117 Further, from 2008 the Chinese Journal of International Law, available at (last visited 20 September 2009), is included in the Social Sciences Citation Index (SSCI), ensuring even wider visibility.

118 A. Nandy, Alternative Sciences: Creativity and Authenticity in Two Indian Scientists (2001), 14.

119 Ibid., at 14.

120 Chimni, supra note 18, at 4.

121 Chatterjee, supra note 7, at 57.

122 See, e.g., A. Nandy, The Illegitimacy of Nationalism: Rabindranath Tagore and the Politics of Self (2000), 86–7.

123 A. Nandy, ‘The Uncolonized Mind: The Post-colonial View of India and the West’, in Nandy, supra note 12, at 71’.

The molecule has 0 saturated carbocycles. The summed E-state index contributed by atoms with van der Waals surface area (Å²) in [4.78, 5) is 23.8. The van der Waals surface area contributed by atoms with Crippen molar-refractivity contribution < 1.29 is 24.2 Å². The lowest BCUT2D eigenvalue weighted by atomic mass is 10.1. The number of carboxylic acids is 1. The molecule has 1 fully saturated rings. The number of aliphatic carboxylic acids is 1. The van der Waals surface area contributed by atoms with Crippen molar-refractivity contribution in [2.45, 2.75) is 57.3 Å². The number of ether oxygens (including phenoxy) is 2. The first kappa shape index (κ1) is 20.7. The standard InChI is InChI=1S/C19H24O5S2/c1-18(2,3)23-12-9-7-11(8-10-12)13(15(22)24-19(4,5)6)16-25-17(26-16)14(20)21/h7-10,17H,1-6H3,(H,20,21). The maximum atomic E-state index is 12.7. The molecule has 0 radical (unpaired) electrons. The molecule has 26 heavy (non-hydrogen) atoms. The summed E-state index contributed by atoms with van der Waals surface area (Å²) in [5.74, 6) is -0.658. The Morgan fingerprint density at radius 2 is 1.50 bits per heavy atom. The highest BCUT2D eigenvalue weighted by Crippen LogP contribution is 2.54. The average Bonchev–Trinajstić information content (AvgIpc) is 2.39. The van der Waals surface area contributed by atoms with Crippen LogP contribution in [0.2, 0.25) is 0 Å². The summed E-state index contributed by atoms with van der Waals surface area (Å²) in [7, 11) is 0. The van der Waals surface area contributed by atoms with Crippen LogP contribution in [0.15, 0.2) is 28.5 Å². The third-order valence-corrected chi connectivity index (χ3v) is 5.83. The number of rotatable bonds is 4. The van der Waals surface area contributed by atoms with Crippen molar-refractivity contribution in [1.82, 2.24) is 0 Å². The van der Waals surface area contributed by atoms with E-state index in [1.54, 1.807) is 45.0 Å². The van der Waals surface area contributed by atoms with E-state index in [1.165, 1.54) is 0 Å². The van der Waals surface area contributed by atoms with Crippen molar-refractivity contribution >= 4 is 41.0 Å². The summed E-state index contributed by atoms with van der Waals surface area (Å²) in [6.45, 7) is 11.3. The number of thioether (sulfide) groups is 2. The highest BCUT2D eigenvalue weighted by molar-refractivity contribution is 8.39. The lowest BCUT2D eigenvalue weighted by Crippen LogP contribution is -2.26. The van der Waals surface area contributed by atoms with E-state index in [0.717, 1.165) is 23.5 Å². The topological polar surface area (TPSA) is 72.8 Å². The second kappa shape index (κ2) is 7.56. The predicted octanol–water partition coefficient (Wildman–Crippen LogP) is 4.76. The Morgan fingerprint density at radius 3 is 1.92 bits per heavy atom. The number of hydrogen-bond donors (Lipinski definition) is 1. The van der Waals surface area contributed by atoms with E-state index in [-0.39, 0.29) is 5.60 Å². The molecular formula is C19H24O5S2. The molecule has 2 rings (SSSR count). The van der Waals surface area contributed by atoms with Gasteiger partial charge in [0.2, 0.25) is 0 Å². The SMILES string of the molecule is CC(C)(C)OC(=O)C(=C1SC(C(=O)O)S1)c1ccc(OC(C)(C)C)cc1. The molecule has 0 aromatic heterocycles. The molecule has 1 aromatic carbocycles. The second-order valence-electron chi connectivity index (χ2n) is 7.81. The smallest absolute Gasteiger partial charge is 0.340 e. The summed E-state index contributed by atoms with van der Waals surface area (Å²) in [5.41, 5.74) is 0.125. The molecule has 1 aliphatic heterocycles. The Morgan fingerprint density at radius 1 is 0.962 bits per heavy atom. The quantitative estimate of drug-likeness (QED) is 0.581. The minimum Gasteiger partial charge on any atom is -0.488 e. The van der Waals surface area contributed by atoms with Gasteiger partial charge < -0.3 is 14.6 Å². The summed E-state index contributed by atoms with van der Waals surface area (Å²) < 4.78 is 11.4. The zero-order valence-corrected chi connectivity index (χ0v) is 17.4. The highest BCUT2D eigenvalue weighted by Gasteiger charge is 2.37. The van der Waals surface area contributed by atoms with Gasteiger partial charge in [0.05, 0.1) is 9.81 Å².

* Assistant Professor, Jindal Global Law School, O. P. Jindal Global University, Sonipat, NCR, India. LL M in international economic law and policy (IELPO) 2008–9, University of Barcelona; BA, LL B (Hons.) 2002–7, National Law Institute University, Bhopal. Visiting Scholar, European Court of Justice, Luxembourg, 2007 []. Prof. B. S. Chimni's encouragement, comments, and clarification of various aspects of TWAIL have been central to my understanding. Thanks are also due to Yi Liu, Jennifer Hamaoui, Ramakant Rai, Anurag Dubey, Gunjan Mishra, Christine Tremblay, Philippa Youngman, and an anonymous reviewer of the LJIL for making this article better. Nonetheless, the views and any shortcomings are the author's alone.